The top Republicans on the House and Senate veterans affairs committees called for the ouster of a top Department of Veterans Affairs administrator Tuesday in the wake of an inspector general’s report sharply critical of VA spending at two training conferences last year.
Rep. Jeff Miller (R-Fla.), chairman of the House Veterans Affairs Committee, and Sen. Richard Burr (R-N.C.), the ranking member on the Senate committee, released a letter Tuesday sent Friday to VA Secretary Eric K. Shinseki asking for the removal of VA Chief of Staff John Gingrich.
The VA Office of Inspector General’s report last week into two human resources conferences in Orlando last year criticized Gingrich for his oversight of the matter, saying the costs of the conference should have prompted Gingrich “to ask more questions.”
“To say he treated his responsibility casually is an understatement,” the letter from Miller and Burr said. “We can only conclude that Mr. Gingrich’s role was merely to provide the appearance of oversight, nothing more.”
Shinseki has told Gingrich that his review of the Orlando conferences was “inadequate and that more questions should have been asked prior to authorization,” according to a VA statement last week.
Another VA official, John Sepulveda, assistant secretary for human resources and administration, resigned before the IG report was released Oct. 1.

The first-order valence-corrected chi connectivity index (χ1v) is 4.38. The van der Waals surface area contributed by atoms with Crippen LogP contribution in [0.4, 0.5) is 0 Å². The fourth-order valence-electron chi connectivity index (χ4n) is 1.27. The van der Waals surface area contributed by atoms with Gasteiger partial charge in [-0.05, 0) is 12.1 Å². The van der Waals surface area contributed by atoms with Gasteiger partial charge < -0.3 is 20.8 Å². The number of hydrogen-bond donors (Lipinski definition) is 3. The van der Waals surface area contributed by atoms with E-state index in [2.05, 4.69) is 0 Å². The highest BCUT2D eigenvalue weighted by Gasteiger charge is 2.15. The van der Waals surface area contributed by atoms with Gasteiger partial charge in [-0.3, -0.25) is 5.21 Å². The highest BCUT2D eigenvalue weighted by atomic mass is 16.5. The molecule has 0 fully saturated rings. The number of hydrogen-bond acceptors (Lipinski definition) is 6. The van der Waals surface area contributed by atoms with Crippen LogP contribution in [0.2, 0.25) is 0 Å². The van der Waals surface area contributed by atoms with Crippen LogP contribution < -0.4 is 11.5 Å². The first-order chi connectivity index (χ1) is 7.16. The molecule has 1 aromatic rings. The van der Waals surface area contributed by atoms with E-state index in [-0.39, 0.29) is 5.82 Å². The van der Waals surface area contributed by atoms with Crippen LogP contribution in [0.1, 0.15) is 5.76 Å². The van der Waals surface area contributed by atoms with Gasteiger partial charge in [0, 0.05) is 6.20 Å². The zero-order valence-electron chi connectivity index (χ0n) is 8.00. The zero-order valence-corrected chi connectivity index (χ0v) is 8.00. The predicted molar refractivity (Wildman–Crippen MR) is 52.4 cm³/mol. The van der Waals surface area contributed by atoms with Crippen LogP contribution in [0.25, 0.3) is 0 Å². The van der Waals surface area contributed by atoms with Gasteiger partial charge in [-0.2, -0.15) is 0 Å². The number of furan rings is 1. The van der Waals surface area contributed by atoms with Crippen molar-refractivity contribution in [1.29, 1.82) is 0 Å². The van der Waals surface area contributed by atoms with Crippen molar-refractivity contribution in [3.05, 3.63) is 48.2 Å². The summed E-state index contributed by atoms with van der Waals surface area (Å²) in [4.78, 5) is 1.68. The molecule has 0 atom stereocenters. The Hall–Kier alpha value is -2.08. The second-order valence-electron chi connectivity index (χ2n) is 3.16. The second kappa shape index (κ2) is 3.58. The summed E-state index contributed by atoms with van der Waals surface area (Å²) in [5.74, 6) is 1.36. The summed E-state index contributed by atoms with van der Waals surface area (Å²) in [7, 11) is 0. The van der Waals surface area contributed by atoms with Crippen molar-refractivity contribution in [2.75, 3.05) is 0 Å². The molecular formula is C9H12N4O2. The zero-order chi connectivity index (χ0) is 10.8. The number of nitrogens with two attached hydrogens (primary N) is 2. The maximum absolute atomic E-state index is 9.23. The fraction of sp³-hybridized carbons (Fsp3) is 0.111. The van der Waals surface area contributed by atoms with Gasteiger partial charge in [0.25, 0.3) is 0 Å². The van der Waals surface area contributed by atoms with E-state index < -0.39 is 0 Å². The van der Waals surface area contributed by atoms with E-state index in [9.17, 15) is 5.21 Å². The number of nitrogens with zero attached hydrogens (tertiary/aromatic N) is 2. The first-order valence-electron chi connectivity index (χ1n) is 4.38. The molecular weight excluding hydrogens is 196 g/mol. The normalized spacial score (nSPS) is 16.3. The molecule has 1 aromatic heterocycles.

In a statement Tuesday, the VA said: “Any misuse of taxpayer dollars is unacceptable and that is why Secretary Shinseki took immediate action consistent with the recommendations in the OIG report to implement policies that strengthen oversight, improve accountability and safeguard taxpayer dollars. Assistant Secretary Sepulveda has resigned, Mr. Gingrich’s conduct has been addressed by the secretary, two career employees have been placed on leave pending review of their conduct, and a further review of other career employees’ actions cited in the OIG report is underway.”
Gingrich told IG investigators, “It’s my signature upon that page. And I take the full responsibility. And I should have asked, probably, harder questions than I did. . . . But I also think there is a bunch of senior executives . . . that have responsibilities for the execution.”
Gingrich served 30 years in the Army, retiring as a colonel in 2001, and was a top aide to Shinseki when the latter was chief of staff of the Army.
Conference planners allowed up to $762,000 in unauthorized or wasteful spending and accepted gifts, including spa treatments, lodging, tickets for the Rockettes and a helicopter ride.
The report also noted a $49,000 payment for a video parody of the movie “Patton” shown to conference attendees.
At a legislative hearing last week, Miller charged that the IG report pointed to a “leadership void” at the VA.
“Accountability begins at the top,” Miller and Burr wrote in their letter. “In this instance, the VA chief of staff cavalierly approved an exorbitant conference budget under the guise of a process meant to safeguard against that very occurrence.”